How to Make Python Statically Typed – The Essential Guide

Python is a dynamically typed language – I’m sure you know that. This makes it easy and fun for beginners, as there’s no need to think about data types. Still, static typing has some benefits. Today we’ll explore how to make Python as statically typed as possible. 

Don’t feel like reading? Check out a video on the topic:

So, what’s the deal with dynamically typed languages? In a nutshell, it means there’s no code compilation, so the Python interpreter performs type checking as code runs. As a result, variable types are allowed to change throughout the application.  

It may sound like an advantage, but it can lead to strange and hard-to-track errors as the code base gets larger. 

On the other hand, statically typed languages perform type checks upon compilation (think C or Java). Further, they give you some feeling of safety, as you can immediately tell the type of parameter going into each function.  

Just a quick disclaimer before we start – Python will always be a dynamically typed language. There’s nothing you can do to make it static as Java or C. PEP 484 introduced type hints, so we’ll have to work with that. 

The article is structured as follows:

Type hints

Type hints are just that – hints. They show you which data type is expected, but nothing is stopping you from ignoring them. We’ll later explore how to force type checking by the Python interpreter, but let’s cover the basics first. 

Let’s make an example without type hints. Below is a function designed to add two numbers and return the sum. Python being Python, we don’t have to specify data types for parameters nor for the return value: 

The printed results from the function calls are 15, 15.3, and BobMark, respectively. To introduce the type hints, we have to do the following: 

  • For parameters – place the colon sign (:) right after the parameter name and specify the data type after 
  • For return value – place the arrow sign and the data type right after the parenthesis 

Here’s how to add type hints to our sum_numbers function: 

The function is a bit clearer to look at now, but we can still pass any data types – indicating that hints are just hints, not an obligation. 

Here are type hint recommendations, according to PEP 8: 

  • Use normal rules for colons, that is, no space before and one space after a colon 
  • Use spaces around the = sign when combining an argument annotation with a default value 
  • Use spaces around the -> arrow 

We’ll see how to force type checks later. 

Variable annotations

We can also provide type hints for variables. Once again, these are just hints and do not affect how the code runs. 

Here’s a quick example of how to add type hints to variables: 

Nothing is stopping you from assigning a value of 32.95 to the variable age, or assigning no to is_premium. Hints only indicate that you shouldn’t.  

Denoting more advanced data types

Everything we covered thus far is great, but what if you want to declare a list of strings or a dictionary where both keys and values are strings?  

That’s where the typing module comes into play. With it, you can use any more complex data types, such as lists, dictionaries, and tuples. You can also declare your own data types, but that’s a bit out of the scope for today.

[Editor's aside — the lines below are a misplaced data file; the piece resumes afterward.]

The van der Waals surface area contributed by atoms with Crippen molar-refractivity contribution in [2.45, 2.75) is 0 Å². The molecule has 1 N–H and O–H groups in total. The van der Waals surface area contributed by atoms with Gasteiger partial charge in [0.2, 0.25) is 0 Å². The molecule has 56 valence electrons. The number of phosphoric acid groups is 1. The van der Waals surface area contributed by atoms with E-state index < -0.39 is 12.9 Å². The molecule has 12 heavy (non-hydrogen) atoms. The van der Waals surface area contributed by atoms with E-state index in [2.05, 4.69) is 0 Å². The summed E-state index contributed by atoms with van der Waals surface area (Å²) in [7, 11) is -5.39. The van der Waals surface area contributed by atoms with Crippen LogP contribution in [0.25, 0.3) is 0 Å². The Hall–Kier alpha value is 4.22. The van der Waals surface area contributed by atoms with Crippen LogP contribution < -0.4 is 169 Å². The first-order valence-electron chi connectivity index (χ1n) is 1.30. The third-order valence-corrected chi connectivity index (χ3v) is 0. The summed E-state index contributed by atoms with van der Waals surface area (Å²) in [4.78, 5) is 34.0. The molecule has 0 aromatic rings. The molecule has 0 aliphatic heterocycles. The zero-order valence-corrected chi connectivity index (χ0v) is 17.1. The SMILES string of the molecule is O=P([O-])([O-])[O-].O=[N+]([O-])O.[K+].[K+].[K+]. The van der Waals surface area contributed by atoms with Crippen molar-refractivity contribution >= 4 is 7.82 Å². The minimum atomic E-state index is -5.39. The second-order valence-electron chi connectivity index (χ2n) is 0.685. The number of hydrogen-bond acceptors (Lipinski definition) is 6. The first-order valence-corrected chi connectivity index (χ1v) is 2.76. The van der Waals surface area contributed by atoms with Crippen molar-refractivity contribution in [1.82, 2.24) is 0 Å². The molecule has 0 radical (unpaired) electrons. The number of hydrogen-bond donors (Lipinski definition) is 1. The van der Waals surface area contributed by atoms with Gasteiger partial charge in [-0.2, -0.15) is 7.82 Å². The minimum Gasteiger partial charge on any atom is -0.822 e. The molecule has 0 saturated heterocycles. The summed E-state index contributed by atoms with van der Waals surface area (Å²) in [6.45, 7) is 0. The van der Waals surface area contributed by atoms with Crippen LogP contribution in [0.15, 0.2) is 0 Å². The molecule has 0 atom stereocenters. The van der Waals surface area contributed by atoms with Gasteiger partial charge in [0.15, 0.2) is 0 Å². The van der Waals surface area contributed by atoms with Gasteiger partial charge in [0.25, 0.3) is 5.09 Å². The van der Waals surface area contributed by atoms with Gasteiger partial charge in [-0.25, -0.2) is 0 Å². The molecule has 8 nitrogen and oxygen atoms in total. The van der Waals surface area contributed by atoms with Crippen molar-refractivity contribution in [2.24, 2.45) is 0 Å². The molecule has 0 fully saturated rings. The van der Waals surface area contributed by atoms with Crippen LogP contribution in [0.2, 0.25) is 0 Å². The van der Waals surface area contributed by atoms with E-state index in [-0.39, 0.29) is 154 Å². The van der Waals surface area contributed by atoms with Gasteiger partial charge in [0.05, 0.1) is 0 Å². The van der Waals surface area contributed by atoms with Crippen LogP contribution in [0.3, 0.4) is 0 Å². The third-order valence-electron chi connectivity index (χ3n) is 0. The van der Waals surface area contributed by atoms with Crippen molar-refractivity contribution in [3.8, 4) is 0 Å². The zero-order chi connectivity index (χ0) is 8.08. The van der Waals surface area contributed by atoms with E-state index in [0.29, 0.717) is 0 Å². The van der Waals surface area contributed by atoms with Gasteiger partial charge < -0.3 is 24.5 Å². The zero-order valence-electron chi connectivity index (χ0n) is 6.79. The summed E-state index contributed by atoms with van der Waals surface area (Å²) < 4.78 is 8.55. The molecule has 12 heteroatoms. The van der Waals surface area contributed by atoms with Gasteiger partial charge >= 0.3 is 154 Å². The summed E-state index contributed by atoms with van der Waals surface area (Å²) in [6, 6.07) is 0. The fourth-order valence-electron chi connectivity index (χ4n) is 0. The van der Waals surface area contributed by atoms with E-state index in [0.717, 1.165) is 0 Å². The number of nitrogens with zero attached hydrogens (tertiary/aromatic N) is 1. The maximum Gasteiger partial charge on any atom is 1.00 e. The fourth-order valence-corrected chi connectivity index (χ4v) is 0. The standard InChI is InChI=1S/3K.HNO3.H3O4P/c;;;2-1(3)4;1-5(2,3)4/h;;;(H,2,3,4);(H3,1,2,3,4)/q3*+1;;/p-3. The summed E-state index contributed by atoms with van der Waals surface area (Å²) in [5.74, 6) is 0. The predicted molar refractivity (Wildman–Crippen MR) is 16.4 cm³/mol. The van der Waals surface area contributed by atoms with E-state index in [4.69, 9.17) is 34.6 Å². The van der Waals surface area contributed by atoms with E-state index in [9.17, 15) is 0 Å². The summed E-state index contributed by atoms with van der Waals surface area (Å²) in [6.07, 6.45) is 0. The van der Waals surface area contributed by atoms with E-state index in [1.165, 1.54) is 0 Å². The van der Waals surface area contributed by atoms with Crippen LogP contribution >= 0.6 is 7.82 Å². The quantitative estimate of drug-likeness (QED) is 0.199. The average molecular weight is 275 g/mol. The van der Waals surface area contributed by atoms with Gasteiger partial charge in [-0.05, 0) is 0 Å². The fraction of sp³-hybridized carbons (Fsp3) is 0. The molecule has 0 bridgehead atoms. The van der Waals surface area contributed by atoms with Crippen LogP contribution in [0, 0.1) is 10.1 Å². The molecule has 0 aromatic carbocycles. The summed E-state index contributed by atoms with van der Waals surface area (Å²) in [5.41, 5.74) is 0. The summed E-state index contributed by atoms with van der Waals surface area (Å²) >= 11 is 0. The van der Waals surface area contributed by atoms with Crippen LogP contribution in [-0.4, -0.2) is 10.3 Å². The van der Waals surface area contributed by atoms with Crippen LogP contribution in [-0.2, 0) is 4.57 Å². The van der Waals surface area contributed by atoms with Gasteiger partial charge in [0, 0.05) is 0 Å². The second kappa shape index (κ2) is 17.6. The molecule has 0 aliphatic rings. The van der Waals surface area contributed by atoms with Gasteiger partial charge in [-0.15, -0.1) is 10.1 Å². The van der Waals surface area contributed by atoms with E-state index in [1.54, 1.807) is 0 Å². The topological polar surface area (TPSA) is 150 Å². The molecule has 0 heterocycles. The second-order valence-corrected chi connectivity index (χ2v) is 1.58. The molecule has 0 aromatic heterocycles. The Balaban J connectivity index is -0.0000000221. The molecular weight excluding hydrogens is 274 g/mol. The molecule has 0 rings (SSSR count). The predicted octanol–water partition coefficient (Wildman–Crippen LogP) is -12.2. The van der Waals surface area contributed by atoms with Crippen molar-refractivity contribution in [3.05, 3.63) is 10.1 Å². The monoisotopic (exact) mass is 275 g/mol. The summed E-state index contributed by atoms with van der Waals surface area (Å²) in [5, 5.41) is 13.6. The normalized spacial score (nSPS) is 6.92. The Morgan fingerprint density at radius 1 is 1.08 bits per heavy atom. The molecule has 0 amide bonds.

Let’s now use the typing module to declare a list of names, and then a dictionary of emails, where each email belongs to a single name. In all cases, the data type is a string:

A lot more verbose, but feels safer. Further, let’s see how to make a function parameter to be a list of integers. It’s pretty straightforward:
You now know how to use type hints to declare a variable of any data type, but how to force type checks on runtime? Let’s explore that next. 

Forcing type checking on runtime

I’m not aware of any methods of forcing type checks in the Notebook environment – so we’ll switch to scripts. I’ve made a file called, but feel free to name yours as you wish. 

Before proceeding, we’ll have to install a library called mypy. It is used to force type checks on runtime, just what we need. To install it, execute pip install mypy from the Terminal. 

We are now good to go. The script contains the following code:

From the Terminal, execute the script in the traditional way – by writing python  
Execution without mypy

Image 1 – Execution without mypy (image by author)

The code will run without throwing an error. This is equivalent to what we did earlier in the Notebook. But we don’t want that. With mypy, we can force the type checks. From the Terminal, execute the following: mypy 
Execution with mypy

Image 1 – Execution with mypy (image by author)

As you can see, the program crashed. Just the behavior we wanted, as the function expects two integers, but we didn’t provide that data types in the function calls. 

And that’s all you should know for starting out. Let’s wrap things up in the next section. 

Parting words

Let’s end this article with a couple of pros and cons of using type hints. 


  • They help to document your code – not a replacement for docstrings though 
  • They help in maintaining a cleaner codebase – for obvious reasons 
  • They improve the linting capabilities of your code editor – for example, PyCharm will show a warning if a type mismatch is detected 


  • Can be tedious to add – especially if you are not accustomed to them 

To conclude – type hints are not required but are good practice, especially when working on large codebases – even if you decide not to use mypy. 

What are your thoughts on type hints? Do you always use them, or just when the codebase gets larger? Let me know in the comment section below. 

Join my private email list for more helpful insights. 

Dario Radečić
Data scientist, blogger, and enthusiast. Passionate about deep learning, computer vision, and data-driven decision making.

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